LockerGnome reader Frank asks, “I have 2 laptops and I want to share my DSL connection without a router. Laptop 1 has Windows 7 and the DSL connection and Laptop 2 has Windows XP. So, what do I need to do to share my DSL conection between the 2 laptops?”
To start, let’s get one thing out of the way. A router is the absolute best way for most home networks to share a connection to the internet. Yes, some advanced users have an old system set up as a home server and basic router, while others have a more complex network of systems and switches. For the majority of users, however, you really can’t go wrong with a router. These have become very inexpensive over the years.
That said, if you still want to accomplish this with two notebook computers and a DSL modem, you can. Each notebook will require a working Wi-Fi card and your Windows 7 machine will also need an open and working ethernet port.
- Connect the DSL modem to the Windows 7 machine’s ethernet port and check connection. If you have access to the web, continue to step 2.
- Open the Network and Sharing Center on your Windows 7 notebook and click on the icon called “”Set up a new connection or network.”
- At this point you’ll begin setting up what’s referred to as an “ad hoc” network. This is a network that is managed by the computer itself without the need of a router.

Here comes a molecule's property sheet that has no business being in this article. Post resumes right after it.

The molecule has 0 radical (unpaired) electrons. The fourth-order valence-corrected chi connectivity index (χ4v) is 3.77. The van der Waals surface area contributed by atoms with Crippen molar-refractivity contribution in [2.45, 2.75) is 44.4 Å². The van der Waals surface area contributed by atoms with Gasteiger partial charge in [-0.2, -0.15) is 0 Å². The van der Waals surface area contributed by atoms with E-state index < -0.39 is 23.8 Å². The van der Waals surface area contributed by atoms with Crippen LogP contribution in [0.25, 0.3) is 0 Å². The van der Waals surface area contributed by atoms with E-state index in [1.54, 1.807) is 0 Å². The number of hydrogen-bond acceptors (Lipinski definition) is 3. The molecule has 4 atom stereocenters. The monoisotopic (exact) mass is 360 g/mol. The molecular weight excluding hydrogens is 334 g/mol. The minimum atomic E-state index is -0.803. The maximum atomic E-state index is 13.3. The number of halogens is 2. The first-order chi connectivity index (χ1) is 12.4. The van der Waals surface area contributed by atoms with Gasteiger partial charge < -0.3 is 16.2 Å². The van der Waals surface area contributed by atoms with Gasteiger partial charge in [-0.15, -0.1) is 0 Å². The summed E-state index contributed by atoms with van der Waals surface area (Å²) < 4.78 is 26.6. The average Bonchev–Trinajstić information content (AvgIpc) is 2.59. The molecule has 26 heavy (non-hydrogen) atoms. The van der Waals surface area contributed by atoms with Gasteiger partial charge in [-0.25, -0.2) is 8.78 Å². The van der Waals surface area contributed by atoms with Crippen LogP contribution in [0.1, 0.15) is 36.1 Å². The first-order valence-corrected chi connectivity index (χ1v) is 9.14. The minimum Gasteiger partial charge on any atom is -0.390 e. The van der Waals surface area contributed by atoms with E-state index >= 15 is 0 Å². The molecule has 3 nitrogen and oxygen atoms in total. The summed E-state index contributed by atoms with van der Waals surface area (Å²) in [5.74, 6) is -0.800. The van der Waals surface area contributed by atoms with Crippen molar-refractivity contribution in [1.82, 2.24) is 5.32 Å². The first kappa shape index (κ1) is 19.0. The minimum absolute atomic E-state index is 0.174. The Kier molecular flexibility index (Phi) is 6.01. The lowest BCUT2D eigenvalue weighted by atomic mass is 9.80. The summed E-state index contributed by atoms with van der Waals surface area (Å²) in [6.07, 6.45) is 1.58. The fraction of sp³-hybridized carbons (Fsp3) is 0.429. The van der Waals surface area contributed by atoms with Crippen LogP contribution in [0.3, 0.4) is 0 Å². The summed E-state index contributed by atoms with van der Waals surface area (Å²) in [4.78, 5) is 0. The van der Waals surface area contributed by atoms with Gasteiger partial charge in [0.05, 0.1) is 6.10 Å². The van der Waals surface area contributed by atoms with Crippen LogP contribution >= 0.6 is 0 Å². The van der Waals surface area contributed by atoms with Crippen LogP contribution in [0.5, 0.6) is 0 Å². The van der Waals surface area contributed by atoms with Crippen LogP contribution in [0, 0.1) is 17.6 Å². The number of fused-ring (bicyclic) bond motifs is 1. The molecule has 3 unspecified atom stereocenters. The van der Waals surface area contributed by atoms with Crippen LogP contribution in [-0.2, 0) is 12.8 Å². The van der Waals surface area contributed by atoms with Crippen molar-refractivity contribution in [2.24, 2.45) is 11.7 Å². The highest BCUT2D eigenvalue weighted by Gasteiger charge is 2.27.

- Pick a name and enter a security code for your network. The name will be what you look for in the next step.
- In your Windows XP notebook, look for possible connections in the wireless manager. You should see the network you just named after a minute or two.
- Test your internet connection on the XP machine.
Once these steps are completed, you should have a successful network set up between two machines. Keep in mind that additional firewall protection and other features routers provide may not be available on an ad hoc network.
This is a similar setup to a home network established by putting two ethernet cards in a single machine and connecting another machine or a switch to it. It’s not a well managed network, but resources such as an internet connection can be shared across.